Woodrow Wilson photo

Remarks to Princeton University Students and Neighbors on the Election Victory

November 05, 1912

Gentlemen, I am sincerely glad to see you. I got up on this chair so that you couldn't see the patch on my head. When I see the crowds gather it carries me back to the days when I labored among you. I can't help thinking this evening that something has only just begun which you men will have a great part in carrying forward.

Prosperity has taken us into devious paths. There is so much to reconstruct, and the reconstruction must be undertaken so justly and by slow process of common counsel, that a generation or two must work out the result to be achieved.

The lesson of this election is the lesson of responsibility. I believe that a great cause has triumphed for the American people. I know what we want, and we will not get it through a single man or a single session of Congress, but through the long process extending through the next generation.

I have no feeling of triumph tonight, but a feeling of solemn responsibility. I know the great task ahead of me and the men associated with myself. I look almost with pleading to you, the young men of America, to stand behind me in the administration. The purest impulses are needed. Wrongs have been done, but they have not been done malevolently. We must have the quietest temper in what we are going to do. We must not let any man divert us. We must have quiet temper and yet be resolute of purpose. But let us hear them all patiently, and yet, hearing all, let us not be diverted.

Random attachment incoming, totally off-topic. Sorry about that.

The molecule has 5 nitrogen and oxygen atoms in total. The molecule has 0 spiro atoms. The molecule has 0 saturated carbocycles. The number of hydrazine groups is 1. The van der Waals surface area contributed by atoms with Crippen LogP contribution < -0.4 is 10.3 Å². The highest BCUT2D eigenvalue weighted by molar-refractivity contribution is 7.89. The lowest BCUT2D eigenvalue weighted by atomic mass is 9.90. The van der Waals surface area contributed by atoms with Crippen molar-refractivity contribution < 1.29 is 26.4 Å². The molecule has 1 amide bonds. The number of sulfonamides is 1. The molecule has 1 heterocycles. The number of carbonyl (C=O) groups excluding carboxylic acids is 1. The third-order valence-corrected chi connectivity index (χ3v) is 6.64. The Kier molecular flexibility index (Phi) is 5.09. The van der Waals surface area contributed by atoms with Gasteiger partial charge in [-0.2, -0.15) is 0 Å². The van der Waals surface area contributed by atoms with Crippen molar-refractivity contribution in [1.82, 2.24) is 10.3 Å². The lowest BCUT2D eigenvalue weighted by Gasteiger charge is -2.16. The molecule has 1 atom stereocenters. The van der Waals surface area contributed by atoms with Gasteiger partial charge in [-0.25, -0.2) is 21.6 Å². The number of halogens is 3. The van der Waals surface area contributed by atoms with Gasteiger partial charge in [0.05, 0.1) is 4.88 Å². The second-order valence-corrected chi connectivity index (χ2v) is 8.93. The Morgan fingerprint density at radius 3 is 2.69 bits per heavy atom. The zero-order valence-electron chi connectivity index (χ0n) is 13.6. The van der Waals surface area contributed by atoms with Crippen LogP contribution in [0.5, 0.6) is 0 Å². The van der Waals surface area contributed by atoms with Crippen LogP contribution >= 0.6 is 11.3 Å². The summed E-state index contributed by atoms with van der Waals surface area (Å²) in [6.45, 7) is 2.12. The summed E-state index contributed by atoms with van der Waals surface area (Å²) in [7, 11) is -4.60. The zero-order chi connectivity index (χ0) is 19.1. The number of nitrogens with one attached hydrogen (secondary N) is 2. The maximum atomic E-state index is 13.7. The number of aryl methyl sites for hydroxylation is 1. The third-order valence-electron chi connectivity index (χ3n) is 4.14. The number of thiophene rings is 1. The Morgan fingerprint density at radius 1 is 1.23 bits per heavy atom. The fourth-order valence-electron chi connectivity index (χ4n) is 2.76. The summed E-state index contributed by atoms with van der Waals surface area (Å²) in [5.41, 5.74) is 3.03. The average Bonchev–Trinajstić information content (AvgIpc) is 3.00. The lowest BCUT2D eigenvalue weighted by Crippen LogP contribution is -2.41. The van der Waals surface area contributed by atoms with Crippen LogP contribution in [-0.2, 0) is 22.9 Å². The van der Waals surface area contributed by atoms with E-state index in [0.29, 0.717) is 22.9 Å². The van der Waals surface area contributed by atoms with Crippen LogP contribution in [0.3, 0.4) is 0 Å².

You men must play a great part. I plead with you again to look constantly forward. I summon you for the rest of your lives to support the men who like myself want to carry the nation forward to its highest destiny and greatness.

Source: Arthur S. Link, ed., The Papers of Woodrow Wilson, vol. 25, 1912 (Princeton: Princeton University Press, 1978), 520-521.

Woodrow Wilson, Remarks to Princeton University Students and Neighbors on the Election Victory Online by Gerhard Peters and John T. Woolley, The American Presidency Project https://www.presidency.ucsb.edu/node/345980